f_t = \sigma(W_{if} x_t  + b_{if} + W_{hf} h_{t-1} + b_{hf})

In the next step, this gate is multiplied element-wise with the value of the memory cell from the previous time step. Thus, if a dimension in the gate f is close to 1, this value will be taken over. If, however, a dimension is close to zero, the information in the memory cell will be set to zero, will therefore not be available in the upcoming calculation and in the output and will in that sense be forgotten once the time step completes. Thus the tensor f controls which information the memory cell is supposed to forget, explaining its name. Expressed as formula, we build

f_t \odot c_{t-1}

Let us add this information to our diagram, using the LaTex notation (a circle with a dot inside) to indicate the component-wise product of tensors, sometimes called the Hadamard-Product.

The next step of the calculation is to determine what is sometimes called the candidate cell, i.e. we want to select data derived from the input and the previous hidden layer that is added to the memory cell and thus remembered. Even though I find this a bit confusing I will instead follow the convention employed by PyTorch and other sources to use the letter g to denote this vector and call it the cell gate (the reason I find this confusing is that it is not exactly a gate, but, as we will see in a minute, input that is passed through the gate into the cell). This vector is computed similarly to the value of the hidden layer in an ordinary RNN, using again learnable weight matrices and bias vectors.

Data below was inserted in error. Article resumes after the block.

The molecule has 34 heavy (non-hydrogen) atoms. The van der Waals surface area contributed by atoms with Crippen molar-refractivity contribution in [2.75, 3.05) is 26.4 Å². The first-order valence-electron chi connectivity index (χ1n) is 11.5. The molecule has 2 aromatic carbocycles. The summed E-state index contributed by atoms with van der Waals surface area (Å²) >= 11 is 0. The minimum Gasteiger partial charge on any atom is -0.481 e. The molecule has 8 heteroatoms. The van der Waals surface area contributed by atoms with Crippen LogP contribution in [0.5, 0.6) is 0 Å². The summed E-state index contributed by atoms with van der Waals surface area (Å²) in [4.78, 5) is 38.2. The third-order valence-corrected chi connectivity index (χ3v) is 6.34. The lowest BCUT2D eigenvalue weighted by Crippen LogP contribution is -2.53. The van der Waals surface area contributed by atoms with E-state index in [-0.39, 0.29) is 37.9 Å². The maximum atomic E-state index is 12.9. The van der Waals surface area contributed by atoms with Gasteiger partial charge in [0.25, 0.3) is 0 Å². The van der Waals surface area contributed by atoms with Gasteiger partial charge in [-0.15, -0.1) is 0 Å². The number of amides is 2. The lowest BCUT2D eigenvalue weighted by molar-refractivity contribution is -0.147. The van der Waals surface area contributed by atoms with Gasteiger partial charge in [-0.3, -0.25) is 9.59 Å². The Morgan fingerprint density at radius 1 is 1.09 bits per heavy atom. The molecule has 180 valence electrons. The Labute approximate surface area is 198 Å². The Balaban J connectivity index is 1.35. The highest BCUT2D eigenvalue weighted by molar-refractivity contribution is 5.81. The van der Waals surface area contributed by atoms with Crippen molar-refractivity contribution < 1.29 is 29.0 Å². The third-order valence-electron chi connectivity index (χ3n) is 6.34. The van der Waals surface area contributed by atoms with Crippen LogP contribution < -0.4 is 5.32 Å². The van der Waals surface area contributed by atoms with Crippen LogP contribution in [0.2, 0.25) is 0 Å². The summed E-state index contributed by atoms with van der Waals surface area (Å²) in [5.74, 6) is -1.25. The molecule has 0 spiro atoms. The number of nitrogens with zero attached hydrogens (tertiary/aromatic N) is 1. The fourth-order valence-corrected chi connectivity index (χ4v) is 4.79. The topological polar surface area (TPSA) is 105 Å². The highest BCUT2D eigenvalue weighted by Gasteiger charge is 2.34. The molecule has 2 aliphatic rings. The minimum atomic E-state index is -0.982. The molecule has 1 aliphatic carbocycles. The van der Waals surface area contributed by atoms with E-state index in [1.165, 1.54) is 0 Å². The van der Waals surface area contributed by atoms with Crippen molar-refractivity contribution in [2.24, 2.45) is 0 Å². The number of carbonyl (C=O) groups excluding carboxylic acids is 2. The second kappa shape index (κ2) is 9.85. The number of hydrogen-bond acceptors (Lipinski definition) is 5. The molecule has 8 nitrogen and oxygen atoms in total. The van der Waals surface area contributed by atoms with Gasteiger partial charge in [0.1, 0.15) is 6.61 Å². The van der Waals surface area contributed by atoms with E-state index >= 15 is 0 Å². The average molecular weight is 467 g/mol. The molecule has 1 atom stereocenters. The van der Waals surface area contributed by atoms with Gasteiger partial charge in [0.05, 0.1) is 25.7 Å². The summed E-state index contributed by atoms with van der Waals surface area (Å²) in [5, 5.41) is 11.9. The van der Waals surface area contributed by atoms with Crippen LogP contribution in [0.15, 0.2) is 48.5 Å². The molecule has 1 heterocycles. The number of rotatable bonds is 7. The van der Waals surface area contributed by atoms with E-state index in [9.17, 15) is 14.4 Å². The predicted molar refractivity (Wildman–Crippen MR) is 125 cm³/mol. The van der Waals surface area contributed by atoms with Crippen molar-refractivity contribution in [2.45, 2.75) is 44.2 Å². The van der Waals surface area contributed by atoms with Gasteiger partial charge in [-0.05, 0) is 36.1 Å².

g_t = \tanh(W_{ig} x_t  + b_{ig} +  W_{hg} h_{t-1} + b_{hg})

However, this information is not directly taken over as next value of the memory cell. Instead, a second gate, the so-called input gate is applied. Then the result of this operation is added to the output of the forget gate times the previous cell value, so that the new cell value is now the combination of a part that survived the forget-gate, i.e. the part which the model remembers, and the part which was allowed into the memory cell as new memorizable content by the input gate. As a formula, this reads as

i_t = \sigma(W_{ii} x_t + b_{ii} + W_{hi} h_{t-1} + b_{hi})